Acupuncture needles are hair thin and are inserted shallowly into the skin. Generally if you have experienced getting a tattoo or blood work drawn from your arm, then you have most likely experienced much more pain than acupuncture. Upon the first visit I will talk with you regarding your sensitivity to pain and adjust the treatments accordingly. Each patient experiences acupuncture treatments differently and at most may feel a slight pinch akin to a mosquito bite. Many people find acupuncture treatments to be relaxing and will often fall asleep, waking feeling rested and more energetic. Especially with our stressful lifestyles, you may benefit from allowing your body to relax in order to handle stress and demands in your life.
Acupuncture does not use pharmaceutical drugs; it is safe and does no harm to the body when properly administered by trained practitioners. The needles are solid, unlike hypodermic needles, and are more shallowly inserted into the skin. Please ask if you have any specific questions regarding the safety of acupuncture treatments and always check that you are being treated by a licensed acupuncturist. It is also very important to tell your practitioner about serious illnesses, especially easy bruising and problems with clotting.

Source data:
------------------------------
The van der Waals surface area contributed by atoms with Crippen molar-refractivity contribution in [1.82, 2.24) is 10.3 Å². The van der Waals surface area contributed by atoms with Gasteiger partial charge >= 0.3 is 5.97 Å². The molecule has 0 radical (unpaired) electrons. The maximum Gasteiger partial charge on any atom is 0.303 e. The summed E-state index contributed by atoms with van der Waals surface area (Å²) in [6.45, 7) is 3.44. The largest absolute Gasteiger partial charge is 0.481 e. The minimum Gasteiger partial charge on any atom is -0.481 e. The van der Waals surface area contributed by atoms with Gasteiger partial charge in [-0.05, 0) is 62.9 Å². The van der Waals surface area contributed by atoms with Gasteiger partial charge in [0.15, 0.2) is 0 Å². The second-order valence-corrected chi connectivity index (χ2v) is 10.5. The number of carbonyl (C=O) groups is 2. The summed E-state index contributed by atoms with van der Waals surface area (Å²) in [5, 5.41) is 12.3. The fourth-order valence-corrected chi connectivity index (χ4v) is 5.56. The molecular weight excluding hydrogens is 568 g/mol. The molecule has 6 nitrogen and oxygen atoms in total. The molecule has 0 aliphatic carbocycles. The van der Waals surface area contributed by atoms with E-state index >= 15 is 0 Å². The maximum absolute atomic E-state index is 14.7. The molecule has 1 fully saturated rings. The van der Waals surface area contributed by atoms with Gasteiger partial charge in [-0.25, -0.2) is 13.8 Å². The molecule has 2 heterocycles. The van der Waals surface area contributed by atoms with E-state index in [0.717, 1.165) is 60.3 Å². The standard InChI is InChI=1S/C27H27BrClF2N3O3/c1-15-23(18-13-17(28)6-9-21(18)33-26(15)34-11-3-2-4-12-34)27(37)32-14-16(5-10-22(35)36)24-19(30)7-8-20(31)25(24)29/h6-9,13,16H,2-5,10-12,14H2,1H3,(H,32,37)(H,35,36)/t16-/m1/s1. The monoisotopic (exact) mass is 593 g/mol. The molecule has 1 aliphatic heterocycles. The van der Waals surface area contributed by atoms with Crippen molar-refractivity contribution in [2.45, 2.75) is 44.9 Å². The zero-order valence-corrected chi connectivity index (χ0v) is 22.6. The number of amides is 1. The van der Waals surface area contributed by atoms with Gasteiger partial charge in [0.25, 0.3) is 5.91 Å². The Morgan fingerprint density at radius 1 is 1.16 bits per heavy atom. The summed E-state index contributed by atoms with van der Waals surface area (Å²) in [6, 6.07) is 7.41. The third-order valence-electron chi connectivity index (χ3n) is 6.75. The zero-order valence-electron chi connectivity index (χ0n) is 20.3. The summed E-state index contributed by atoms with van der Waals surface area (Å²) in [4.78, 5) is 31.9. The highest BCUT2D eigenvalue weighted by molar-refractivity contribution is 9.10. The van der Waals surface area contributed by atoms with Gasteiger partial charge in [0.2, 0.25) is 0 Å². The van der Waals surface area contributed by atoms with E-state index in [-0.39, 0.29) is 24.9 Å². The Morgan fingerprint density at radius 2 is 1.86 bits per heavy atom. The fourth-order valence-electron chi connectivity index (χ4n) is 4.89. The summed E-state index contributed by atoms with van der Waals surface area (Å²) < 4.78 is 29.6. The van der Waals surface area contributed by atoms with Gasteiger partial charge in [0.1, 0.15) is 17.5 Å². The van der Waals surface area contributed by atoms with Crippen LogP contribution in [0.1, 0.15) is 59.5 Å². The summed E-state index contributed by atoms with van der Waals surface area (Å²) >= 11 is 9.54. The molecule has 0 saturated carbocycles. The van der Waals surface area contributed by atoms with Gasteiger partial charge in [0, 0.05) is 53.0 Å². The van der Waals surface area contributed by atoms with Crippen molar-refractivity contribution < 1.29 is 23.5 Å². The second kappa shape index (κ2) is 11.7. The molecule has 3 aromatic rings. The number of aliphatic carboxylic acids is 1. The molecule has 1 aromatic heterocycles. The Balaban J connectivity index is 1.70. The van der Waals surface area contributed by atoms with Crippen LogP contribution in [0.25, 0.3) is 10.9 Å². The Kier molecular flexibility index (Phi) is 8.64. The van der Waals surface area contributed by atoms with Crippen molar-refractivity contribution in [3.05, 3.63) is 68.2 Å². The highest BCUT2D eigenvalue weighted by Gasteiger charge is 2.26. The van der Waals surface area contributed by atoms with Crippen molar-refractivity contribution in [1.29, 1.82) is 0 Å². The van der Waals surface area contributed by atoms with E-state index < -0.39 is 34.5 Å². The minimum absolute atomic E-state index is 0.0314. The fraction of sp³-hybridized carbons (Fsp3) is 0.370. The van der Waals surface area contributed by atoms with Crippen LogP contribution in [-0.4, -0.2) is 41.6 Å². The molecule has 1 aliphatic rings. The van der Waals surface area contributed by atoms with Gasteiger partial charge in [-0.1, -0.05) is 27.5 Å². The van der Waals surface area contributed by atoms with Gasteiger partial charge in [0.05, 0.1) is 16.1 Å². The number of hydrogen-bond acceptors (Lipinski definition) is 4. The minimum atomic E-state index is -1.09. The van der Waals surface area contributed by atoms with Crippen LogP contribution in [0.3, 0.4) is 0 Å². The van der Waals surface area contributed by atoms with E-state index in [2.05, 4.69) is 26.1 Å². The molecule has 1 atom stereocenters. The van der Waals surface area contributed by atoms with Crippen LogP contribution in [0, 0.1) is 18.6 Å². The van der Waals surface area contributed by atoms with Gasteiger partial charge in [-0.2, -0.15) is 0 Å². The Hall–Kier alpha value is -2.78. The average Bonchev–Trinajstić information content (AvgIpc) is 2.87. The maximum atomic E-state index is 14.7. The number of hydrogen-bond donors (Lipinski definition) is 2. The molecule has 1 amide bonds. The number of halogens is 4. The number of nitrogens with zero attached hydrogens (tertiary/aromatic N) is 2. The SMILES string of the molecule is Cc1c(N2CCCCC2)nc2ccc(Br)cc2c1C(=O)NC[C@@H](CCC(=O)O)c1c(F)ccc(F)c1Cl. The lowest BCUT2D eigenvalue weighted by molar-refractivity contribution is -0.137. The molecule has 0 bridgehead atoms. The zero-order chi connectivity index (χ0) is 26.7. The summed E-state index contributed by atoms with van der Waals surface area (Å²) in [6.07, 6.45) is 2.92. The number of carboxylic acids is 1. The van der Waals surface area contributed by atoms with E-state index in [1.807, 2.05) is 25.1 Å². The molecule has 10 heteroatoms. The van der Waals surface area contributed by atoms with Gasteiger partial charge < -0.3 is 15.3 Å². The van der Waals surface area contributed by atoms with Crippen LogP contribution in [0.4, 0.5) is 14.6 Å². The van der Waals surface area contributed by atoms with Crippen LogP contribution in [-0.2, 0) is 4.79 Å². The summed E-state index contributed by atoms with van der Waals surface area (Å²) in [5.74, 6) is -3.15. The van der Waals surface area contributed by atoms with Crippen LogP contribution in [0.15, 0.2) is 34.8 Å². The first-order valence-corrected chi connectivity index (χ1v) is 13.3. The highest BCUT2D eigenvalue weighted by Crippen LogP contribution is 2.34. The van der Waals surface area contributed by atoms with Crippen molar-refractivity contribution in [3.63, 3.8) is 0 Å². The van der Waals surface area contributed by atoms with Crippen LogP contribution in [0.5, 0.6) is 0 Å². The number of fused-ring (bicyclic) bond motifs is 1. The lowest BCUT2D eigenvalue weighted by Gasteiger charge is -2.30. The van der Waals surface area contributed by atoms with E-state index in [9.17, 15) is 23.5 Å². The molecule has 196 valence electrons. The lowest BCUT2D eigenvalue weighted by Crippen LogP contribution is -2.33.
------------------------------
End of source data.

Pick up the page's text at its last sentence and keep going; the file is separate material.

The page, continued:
Every person is different. If two people come in with a similar complaint, each will receive a different treatment plan and recommended frequency of visits. At the first visit I obtain a sense of your overall health and the time frame of your treatment plan depending on the severity of the illness, injury, symptoms and your genetic constitution. Generally, three treatment levels can be used to determine the frequency and longevity of treatments: acute symptom relief, restorative and continuing care. This gives you a clear idea of my plan for you to relieve symptoms and try to maintain your existing health! Know what to expect by these general stages of treatment: